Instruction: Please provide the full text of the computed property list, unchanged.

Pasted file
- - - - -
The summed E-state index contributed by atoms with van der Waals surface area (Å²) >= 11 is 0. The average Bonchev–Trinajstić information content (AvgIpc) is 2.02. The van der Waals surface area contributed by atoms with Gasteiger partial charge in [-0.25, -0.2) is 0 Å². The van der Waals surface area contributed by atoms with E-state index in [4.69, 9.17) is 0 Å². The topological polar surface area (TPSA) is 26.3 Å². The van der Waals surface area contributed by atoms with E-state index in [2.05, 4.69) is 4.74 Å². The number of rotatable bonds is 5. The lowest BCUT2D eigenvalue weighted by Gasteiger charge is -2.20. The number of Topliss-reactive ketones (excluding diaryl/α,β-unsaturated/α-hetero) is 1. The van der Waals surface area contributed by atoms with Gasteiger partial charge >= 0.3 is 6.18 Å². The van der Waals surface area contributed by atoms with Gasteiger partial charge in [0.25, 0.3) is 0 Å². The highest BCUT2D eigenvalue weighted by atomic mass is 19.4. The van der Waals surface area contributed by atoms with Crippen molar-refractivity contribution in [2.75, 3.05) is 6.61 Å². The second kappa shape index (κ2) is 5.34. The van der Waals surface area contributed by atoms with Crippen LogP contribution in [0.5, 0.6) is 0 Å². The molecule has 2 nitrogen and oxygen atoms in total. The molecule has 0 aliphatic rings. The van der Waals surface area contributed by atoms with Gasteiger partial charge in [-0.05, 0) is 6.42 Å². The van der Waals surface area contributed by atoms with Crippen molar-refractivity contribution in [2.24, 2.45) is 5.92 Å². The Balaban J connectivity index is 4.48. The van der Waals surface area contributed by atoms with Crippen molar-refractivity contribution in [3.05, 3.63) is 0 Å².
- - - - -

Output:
The summed E-state index contributed by atoms with van der Waals surface area (Å²) >= 11 is 0. The average Bonchev–Trinajstić information content (AvgIpc) is 2.02. The van der Waals surface area contributed by atoms with Gasteiger partial charge in [-0.25, -0.2) is 0 Å². The van der Waals surface area contributed by atoms with E-state index in [4.69, 9.17) is 0 Å². The topological polar surface area (TPSA) is 26.3 Å². The van der Waals surface area contributed by atoms with E-state index in [2.05, 4.69) is 4.74 Å². The number of rotatable bonds is 5. The lowest BCUT2D eigenvalue weighted by Gasteiger charge is -2.20. The number of Topliss-reactive ketones (excluding diaryl/α,β-unsaturated/α-hetero) is 1. The van der Waals surface area contributed by atoms with Gasteiger partial charge >= 0.3 is 6.18 Å². The van der Waals surface area contributed by atoms with Gasteiger partial charge in [0.25, 0.3) is 0 Å². The highest BCUT2D eigenvalue weighted by atomic mass is 19.4. The van der Waals surface area contributed by atoms with Crippen molar-refractivity contribution in [2.75, 3.05) is 6.61 Å². The second kappa shape index (κ2) is 5.34. The van der Waals surface area contributed by atoms with Crippen LogP contribution in [0.5, 0.6) is 0 Å². The molecule has 2 nitrogen and oxygen atoms in total. The molecule has 0 aliphatic rings. The van der Waals surface area contributed by atoms with Gasteiger partial charge in [-0.05, 0) is 6.42 Å². The van der Waals surface area contributed by atoms with Crippen molar-refractivity contribution in [2.24, 2.45) is 5.92 Å². The Balaban J connectivity index is 4.48. The van der Waals surface area contributed by atoms with Crippen molar-refractivity contribution in [3.05, 3.63) is 0 Å².